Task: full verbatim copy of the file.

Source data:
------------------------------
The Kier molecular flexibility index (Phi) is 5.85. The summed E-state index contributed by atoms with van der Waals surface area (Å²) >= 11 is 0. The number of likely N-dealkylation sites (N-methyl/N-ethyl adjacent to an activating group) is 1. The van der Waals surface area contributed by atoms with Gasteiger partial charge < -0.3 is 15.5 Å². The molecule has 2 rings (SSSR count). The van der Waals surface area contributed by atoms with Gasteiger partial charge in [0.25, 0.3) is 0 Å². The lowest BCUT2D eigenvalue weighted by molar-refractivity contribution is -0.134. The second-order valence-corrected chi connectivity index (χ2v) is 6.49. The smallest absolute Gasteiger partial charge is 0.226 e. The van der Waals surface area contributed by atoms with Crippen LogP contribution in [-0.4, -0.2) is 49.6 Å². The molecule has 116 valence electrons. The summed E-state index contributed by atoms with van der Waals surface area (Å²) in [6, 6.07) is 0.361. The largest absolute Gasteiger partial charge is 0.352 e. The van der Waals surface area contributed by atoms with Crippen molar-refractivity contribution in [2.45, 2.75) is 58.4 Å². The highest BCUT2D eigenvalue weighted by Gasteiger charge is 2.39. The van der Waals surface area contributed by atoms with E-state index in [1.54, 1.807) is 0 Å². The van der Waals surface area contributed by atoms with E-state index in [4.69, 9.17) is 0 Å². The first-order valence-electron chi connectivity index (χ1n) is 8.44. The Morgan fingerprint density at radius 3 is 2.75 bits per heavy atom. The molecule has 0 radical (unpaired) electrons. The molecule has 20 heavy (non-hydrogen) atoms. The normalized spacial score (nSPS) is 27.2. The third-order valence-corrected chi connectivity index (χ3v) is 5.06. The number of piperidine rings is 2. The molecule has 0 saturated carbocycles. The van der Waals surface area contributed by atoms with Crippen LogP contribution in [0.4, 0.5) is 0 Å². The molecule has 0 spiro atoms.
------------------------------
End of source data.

The Kier molecular flexibility index (Phi) is 5.85. The summed E-state index contributed by atoms with van der Waals surface area (Å²) >= 11 is 0. The number of likely N-dealkylation sites (N-methyl/N-ethyl adjacent to an activating group) is 1. The van der Waals surface area contributed by atoms with Gasteiger partial charge < -0.3 is 15.5 Å². The molecule has 2 rings (SSSR count). The van der Waals surface area contributed by atoms with Gasteiger partial charge in [0.25, 0.3) is 0 Å². The lowest BCUT2D eigenvalue weighted by molar-refractivity contribution is -0.134. The second-order valence-corrected chi connectivity index (χ2v) is 6.49. The smallest absolute Gasteiger partial charge is 0.226 e. The van der Waals surface area contributed by atoms with Crippen LogP contribution in [-0.4, -0.2) is 49.6 Å². The molecule has 116 valence electrons. The summed E-state index contributed by atoms with van der Waals surface area (Å²) in [6, 6.07) is 0.361. The largest absolute Gasteiger partial charge is 0.352 e. The van der Waals surface area contributed by atoms with Crippen molar-refractivity contribution in [2.45, 2.75) is 58.4 Å². The highest BCUT2D eigenvalue weighted by Gasteiger charge is 2.39. The van der Waals surface area contributed by atoms with E-state index in [1.54, 1.807) is 0 Å². The van der Waals surface area contributed by atoms with E-state index in [4.69, 9.17) is 0 Å². The first-order valence-electron chi connectivity index (χ1n) is 8.44. The Morgan fingerprint density at radius 3 is 2.75 bits per heavy atom. The molecule has 0 radical (unpaired) electrons. The molecule has 20 heavy (non-hydrogen) atoms. The normalized spacial score (nSPS) is 27.2. The third-order valence-corrected chi connectivity index (χ3v) is 5.06. The number of piperidine rings is 2. The molecule has 0 saturated carbocycles. The van der Waals surface area contributed by atoms with Crippen LogP contribution in [0.4, 0.5) is 0 Å². The molecule has 0 spiro atoms.